This article was corrected on Sept. 10, 2002.
The inaugural Sprite Liquid Mix tour is essentially a younger, gentler cousin to this summer’s other rap/rock outing, the 3-year-old Anger Management Tour. Where that show had Eminem’s nasty “Fight Music” and Papa Roach’s mopey, dark “She Love Me Not,” the Sprite tour countered with Jay-Z’s bouncy “I Just Wanna Love U (Give It to Me)” and 311’s reggae-lite “Amber.” But, despite the good-natured attitude of most of the acts, the long day was filled with too many subpar performances and the lack of any real breakaway set. The day’s most notable acts could be broken down into three pairings of similar groups, which sometimes seemed like the good, the bad, and — if not the ugly — the inconsistent.
The best moments came during short sets by Blackalicious and Talib Kweli, two like-minded, DJ oriented hip-hop acts whose verbal acrobatics were impressive and energetic. Both performed on the smaller second stage, making their sets feel like the intimate hip-hop equivalent of an unplugged performance. Blackalicious’ MC, Gift of Gab, riled up the crowd with wave-your-hands-in-the-air rap cliches before unloading rat-a-tat rhymes that often weaved around the complex beats his DJ laid down.
Kweli’s similar-feeling set was aided by a pair of melodic backup singers and a surprise appearance from longtime collaborator Mos Def, whose dexterous rhyming nearly stole the set from Kweli. During a lighthearted freestyle bout by the two, Def rapped, “last year my catalog was so impressive/that this year my rookie card is damn expensive,” rightfully winning cheers; Kweli’s response petered out as he implored the DJ to “play a song instead.”
The show’s weakest points came during its rock headliners, Hoobastank and 311, both rock radio favorites but, ultimately, lightweight artists. Though both groups were Tupperware-tight, their sound — vaguely upset, modern-rock distortion rants for the former, upbeat reggae-funk-rock for the latter — ultimately proved too repetitive, with each song almost indiscernible from the next. Though 311 was one of the innovators of the rock/rap trend, they’ve grown stale with the genre, repeating past triumphs instead of moving into new territory.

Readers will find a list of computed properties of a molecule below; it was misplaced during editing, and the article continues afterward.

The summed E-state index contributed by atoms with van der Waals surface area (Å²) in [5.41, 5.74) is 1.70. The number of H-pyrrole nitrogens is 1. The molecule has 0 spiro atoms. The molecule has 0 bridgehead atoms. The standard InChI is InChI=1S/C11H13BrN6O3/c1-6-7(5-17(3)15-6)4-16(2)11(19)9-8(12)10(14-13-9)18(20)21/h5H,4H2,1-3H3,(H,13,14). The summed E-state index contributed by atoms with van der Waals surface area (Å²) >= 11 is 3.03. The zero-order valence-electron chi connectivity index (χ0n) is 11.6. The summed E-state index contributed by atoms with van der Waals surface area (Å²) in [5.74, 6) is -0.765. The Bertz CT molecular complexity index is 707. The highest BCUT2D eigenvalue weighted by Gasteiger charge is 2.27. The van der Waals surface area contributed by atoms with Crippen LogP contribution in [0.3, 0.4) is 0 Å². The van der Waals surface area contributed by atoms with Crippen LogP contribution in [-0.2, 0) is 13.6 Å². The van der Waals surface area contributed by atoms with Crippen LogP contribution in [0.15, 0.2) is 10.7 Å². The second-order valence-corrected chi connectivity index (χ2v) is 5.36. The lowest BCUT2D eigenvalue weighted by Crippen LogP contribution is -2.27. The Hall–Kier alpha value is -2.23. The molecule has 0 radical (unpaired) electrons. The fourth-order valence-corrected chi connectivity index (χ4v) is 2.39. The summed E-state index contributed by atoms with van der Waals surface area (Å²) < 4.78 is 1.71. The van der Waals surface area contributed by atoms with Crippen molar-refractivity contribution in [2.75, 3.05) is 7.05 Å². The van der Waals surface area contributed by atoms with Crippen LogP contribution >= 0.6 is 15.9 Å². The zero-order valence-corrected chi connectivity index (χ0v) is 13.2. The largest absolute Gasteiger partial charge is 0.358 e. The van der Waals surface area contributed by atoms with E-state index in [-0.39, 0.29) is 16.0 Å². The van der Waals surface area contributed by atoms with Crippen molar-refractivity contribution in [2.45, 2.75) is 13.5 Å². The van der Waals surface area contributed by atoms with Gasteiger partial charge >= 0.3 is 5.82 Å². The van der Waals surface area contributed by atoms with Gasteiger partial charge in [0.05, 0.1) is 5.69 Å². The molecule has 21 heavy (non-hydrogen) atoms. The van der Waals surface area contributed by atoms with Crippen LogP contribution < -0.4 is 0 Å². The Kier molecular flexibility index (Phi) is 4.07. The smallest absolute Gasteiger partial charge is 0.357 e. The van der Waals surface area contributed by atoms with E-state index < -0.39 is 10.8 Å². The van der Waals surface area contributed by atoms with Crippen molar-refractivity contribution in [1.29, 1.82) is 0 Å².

Sets by Neptunes producer Pharrell Williams’ N.E.R.D. project and headliner Jay-Z were arguably the most anticipated of the day, but they also proved to be the most problematic. Williams and his band (the proggy Sexmob) had a hard time maintaining the crowd’s attention; the all-over-the-place set started strong and hit a roadblock midpoint, with Williams stretching by playing bits of his biggest production hits, including Busta Rhymes’ ubiquitous “Pass the Courvoisier” and Clipse’s current hit, “Grindin.” When that didn’t work, he paraded his famous friends — ‘N Sync’s Justin Timberlake, pro skateboarder Tony Hawk — onstage, garnering boos from the audience. Williams, frustrated, blamed the venue’s seats and asked the audience to ignore security to push to the front, causing a swell toward the stage and a near-riot toward the back. Finally satisfied, the band played through its hit, “Rock Star,” but it was too little, too late.
Likewise Jay-Z. His flow was more impressive onstage than his recorded output would suggest; he rapped ably and emotionally, paying tribute to slain cohorts Tupac and the Notorious B.I.G. respectfully. But his mistake was inviting his extended Roc-a-Fella family onstage. While giving 11 of his friends microphones may have seemed initially like a good idea, it didn’t take long for their cameos to feel like houseguests overstaying their welcome: They were messy, they got in the way, and, eventually, it was hard to remember why they were invited in the first place.